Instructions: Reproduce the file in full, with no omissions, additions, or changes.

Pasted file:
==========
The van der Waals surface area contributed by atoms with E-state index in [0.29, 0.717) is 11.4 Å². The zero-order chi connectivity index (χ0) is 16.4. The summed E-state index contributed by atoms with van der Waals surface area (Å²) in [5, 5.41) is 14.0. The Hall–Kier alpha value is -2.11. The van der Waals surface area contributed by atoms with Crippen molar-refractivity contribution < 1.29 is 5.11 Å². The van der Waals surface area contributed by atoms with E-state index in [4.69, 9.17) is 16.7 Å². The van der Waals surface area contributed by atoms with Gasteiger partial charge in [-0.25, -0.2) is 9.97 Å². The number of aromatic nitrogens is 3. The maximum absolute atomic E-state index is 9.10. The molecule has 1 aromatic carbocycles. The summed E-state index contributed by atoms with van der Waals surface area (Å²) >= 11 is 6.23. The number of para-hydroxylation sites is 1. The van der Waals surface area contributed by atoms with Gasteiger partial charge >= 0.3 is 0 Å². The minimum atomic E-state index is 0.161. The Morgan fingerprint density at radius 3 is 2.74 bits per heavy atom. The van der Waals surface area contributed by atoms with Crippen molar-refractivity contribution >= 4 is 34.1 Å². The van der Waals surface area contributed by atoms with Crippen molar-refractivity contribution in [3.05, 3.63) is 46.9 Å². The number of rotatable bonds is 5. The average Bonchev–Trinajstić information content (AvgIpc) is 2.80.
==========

The van der Waals surface area contributed by atoms with E-state index in [0.29, 0.717) is 11.4 Å². The zero-order chi connectivity index (χ0) is 16.4. The summed E-state index contributed by atoms with van der Waals surface area (Å²) in [5, 5.41) is 14.0. The Hall–Kier alpha value is -2.11. The van der Waals surface area contributed by atoms with Crippen molar-refractivity contribution < 1.29 is 5.11 Å². The van der Waals surface area contributed by atoms with E-state index in [4.69, 9.17) is 16.7 Å². The van der Waals surface area contributed by atoms with Gasteiger partial charge in [-0.25, -0.2) is 9.97 Å². The number of aromatic nitrogens is 3. The maximum absolute atomic E-state index is 9.10. The molecule has 1 aromatic carbocycles. The summed E-state index contributed by atoms with van der Waals surface area (Å²) >= 11 is 6.23. The number of para-hydroxylation sites is 1. The van der Waals surface area contributed by atoms with Gasteiger partial charge >= 0.3 is 0 Å². The minimum atomic E-state index is 0.161. The Morgan fingerprint density at radius 3 is 2.74 bits per heavy atom. The van der Waals surface area contributed by atoms with Crippen molar-refractivity contribution >= 4 is 34.1 Å². The van der Waals surface area contributed by atoms with Crippen molar-refractivity contribution in [3.05, 3.63) is 46.9 Å². The number of rotatable bonds is 5. The average Bonchev–Trinajstić information content (AvgIpc) is 2.80.